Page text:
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I'm just getting started with AJAX and am unsure of the best way to structure a PHP AJAX handler. I created a PHP file, ajax_handler.php, and the way I have it structured now is just a bunch of if-else statements (one for each AJAX event), like the following.

First, I make sure there's actually a request being made:

if(isset($_GET['req']))
{
    $req = $_GET['req'];
}
else
{
    die('No request.');
}

Then I process the request like this:

if($req == 'doSomething')
{
    // do something
}
else if($req == 'doSomethingElse')
{
    // do something else
}
else if($req == 'doSomethingDifferent')
{
    // do something different
}
else if($req == 'doSomethingMore')
{
    // do something more
}

The above method works, but it becomes a little difficult to navigate when there are dozens upon dozes of cases. Is there a better method?

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6
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Lots of if's tend to signal the need for some classes. What are you using for the main routing that's being done by your app? In other words, when you point to domain.com/blog, how does your app know where to go?

One way to do routing is to use a front controller. It parses the request and makes the appropriate calls. From there, you can create classes for each individual controller your app needs. For example, perhaps you have a blog part of your site. Your front controller routes all requests that start with /blog to the BlogController.php class. This class has several methods: show, create, delete, recent, etc. And depending on the url request, the appropriate method is called.

At this point, adding ajax is easy & organized. Say you have implemented comments in PHP, so you have an addComment method on your Blog controller. To turn it into ajax, simply make your ajax request to /blog/comment/add (or whatever route you're currently using to get here). The front controller will point it to the appropriate method in your Blog controller, and now all you need to do is check if the request was ajax (look at the $_SERVER['HTTP_X_REQUESTED_WITH'] variable). If it was, return just the data you need (some success info).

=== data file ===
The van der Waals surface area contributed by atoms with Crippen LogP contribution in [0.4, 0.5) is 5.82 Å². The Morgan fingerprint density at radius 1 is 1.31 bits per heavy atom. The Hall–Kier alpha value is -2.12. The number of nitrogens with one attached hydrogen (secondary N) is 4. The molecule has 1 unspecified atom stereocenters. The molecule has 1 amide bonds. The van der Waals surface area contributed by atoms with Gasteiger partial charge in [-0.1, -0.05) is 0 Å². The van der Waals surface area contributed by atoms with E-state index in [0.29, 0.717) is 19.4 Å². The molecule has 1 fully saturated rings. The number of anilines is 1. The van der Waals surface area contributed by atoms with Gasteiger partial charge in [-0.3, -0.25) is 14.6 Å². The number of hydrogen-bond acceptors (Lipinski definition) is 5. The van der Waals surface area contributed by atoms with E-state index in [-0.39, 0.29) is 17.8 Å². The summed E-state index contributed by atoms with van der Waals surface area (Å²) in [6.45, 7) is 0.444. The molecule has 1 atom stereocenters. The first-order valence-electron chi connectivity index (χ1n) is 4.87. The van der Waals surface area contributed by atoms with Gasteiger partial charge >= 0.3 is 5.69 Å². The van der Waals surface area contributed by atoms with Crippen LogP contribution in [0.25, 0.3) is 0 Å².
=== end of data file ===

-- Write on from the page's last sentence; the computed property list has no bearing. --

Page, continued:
To add new, ajax-only functionality, you can simply add more methods to your controller, and point your ajax request to the appropriate url. Essentially, you'll be using url's to handle your routing, instead of your if-else structure. And why not? That's what a web app is designed to do in the first place.

For more on this type of architecture, check out this really great article from Symfony2's documentation: http://symfony.com/doc/current/book/from_flat_php_to_symfony2.html.

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4
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First, create an interface for controllers, like

interfaces/controller.php

<?php
interface Controller
{
    /**
     * @param  array  $input  The request parameters/data
     * @return mixed  The (userialized) return data
     */
    public function execute($input);
}

Then create one controller file for each request type, eg.

controllers/dosomething.php

<?php
class doSomethingController implements Controller
{
    public function execute($input)
    {
        // do something
        return $result;
    }
}

Now your original script becomes a dispatcher, loading and calling the responsible controller.

ajax_handler.php

<?php
if (!isset($_GET['req'])) {
    header('400 Bad Request');
    exit;
}    

try {
    $req       = $_GET['req'];
    $className = $req . 'Controller';
    $fileName  = __DIR__ . '/controllers/' . strtolower($req) . '.php';
    require_once $fileName;

    $controller = new $className;
    $result = $controller->execute($_REQUEST);
    echo json_encode($result);
} catch(Exception $e) {
    header('404 Not Found');
    exit;
}    

Of course the ajax_handler.php is simplified; you can easily elaborate it to do a more sophisticated error management, but you get the point.

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